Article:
Under this interpretation of New York City law, it is legal to carry a menacing 4-inch fixed blade, but illegal to carry a 1-inch folding blade. It is legal to carry a 3-foot long baseball bat, but illegal to carry a 1-foot long defense baton. It is legal to possess a .50 caliber muzzle-loading rifle without a permit, but it is illegal to possess a .22 caliber rifle without a permit. See the contradictions?

Fortunately, my personal story of arrest ends anticlimactically; I was jailed for 4 hours, fingerprinted, and released. At my court hearing, I was not even called to the stand: I was simply handed a slip of paper informing me that the “The D.A. has decided not to prosecute” my case. Unfortunately for many others, this kind of story does not end as well. Thousands of non-violent people are incarcerated in the United States each day, for non-crimes ranging from carrying a defense weapon to carrying a certain plant.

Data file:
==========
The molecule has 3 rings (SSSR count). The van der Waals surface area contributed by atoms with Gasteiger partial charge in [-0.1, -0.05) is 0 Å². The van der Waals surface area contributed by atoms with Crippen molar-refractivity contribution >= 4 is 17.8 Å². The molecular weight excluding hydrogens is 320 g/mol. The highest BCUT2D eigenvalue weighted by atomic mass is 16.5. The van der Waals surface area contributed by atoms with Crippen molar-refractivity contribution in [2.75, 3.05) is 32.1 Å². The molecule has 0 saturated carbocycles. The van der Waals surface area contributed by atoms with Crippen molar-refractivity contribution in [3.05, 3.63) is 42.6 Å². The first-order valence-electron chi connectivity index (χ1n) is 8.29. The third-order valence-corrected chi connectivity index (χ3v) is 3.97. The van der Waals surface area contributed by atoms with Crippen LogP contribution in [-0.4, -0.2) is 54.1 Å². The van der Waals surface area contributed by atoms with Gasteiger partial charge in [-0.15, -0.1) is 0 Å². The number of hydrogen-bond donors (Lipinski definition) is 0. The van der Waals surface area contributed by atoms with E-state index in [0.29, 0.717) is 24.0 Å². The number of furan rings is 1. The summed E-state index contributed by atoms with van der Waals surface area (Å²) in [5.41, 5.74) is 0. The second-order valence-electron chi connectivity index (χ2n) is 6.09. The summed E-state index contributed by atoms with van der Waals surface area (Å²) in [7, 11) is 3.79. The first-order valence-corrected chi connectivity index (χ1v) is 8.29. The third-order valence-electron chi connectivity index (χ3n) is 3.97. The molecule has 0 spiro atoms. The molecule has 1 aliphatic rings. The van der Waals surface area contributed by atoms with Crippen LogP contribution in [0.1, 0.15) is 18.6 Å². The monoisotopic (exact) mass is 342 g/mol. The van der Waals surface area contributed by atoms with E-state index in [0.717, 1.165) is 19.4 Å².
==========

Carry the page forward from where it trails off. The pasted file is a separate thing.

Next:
The anger and frustration that I felt reminds me of the opening scenes of the original “Rambo” movie, where Rambo is stopped by local police for wearing a buck-knife, is taken to jail for no real reason, then proceeds to fight his way out of the jail. While I am not about about to go “Rambo” on anyone, I do want to stress that wrongful imprisonment, even for just a few hours, is a horrible crime for a government to commit against a citizen.

Self-defense is a universal, moral right which the government must take away if is to maintain its power. An un-armed, vulnerable population is easily controlled. Laws that prohibit an individual’s right to carry weapons of defense only give government the excuse to expand its weapons of offense.

In conclusion, I would like to make a statement that may shock some people: Laws don’t matter. Even if the law is perfect, it is enforced by imperfect beings. In my opinion, the greatest mistake of our generation is to think that freedom can be achieved by elections. The thinking goes: if we could only get Politician X into office, things will change for the better. But to elect better people into government office is to snap a twig off the tree of evil without ever striking the root. As long as there is a monopoly on the use of violence, violence will always be widespread. As long as we hand over all the guns to the state; to political rulers and brutal police, we will always be ruled and utterly, tragically, brutalized.